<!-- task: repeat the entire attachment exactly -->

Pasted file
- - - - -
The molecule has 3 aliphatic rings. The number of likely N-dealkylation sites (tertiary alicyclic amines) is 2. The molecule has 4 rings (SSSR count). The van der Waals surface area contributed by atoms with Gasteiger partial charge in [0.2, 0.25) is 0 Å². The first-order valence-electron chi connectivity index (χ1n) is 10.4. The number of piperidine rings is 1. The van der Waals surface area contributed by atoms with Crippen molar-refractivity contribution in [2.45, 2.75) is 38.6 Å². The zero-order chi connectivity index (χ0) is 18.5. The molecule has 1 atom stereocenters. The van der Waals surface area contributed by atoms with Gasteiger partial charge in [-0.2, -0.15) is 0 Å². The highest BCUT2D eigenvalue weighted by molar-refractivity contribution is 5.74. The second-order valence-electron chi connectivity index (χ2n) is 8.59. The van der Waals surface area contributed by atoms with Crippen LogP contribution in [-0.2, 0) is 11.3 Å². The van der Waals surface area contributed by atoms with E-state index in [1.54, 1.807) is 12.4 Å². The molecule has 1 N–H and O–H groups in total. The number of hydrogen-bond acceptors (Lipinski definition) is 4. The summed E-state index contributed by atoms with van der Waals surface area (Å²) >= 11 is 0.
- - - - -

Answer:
The molecule has 3 aliphatic rings. The number of likely N-dealkylation sites (tertiary alicyclic amines) is 2. The molecule has 4 rings (SSSR count). The van der Waals surface area contributed by atoms with Gasteiger partial charge in [0.2, 0.25) is 0 Å². The first-order valence-electron chi connectivity index (χ1n) is 10.4. The number of piperidine rings is 1. The van der Waals surface area contributed by atoms with Crippen molar-refractivity contribution in [2.45, 2.75) is 38.6 Å². The zero-order chi connectivity index (χ0) is 18.5. The molecule has 1 atom stereocenters. The van der Waals surface area contributed by atoms with Gasteiger partial charge in [-0.2, -0.15) is 0 Å². The highest BCUT2D eigenvalue weighted by molar-refractivity contribution is 5.74. The second-order valence-electron chi connectivity index (χ2n) is 8.59. The van der Waals surface area contributed by atoms with Crippen LogP contribution in [-0.2, 0) is 11.3 Å². The van der Waals surface area contributed by atoms with E-state index in [1.54, 1.807) is 12.4 Å². The molecule has 1 N–H and O–H groups in total. The number of hydrogen-bond acceptors (Lipinski definition) is 4. The summed E-state index contributed by atoms with van der Waals surface area (Å²) >= 11 is 0.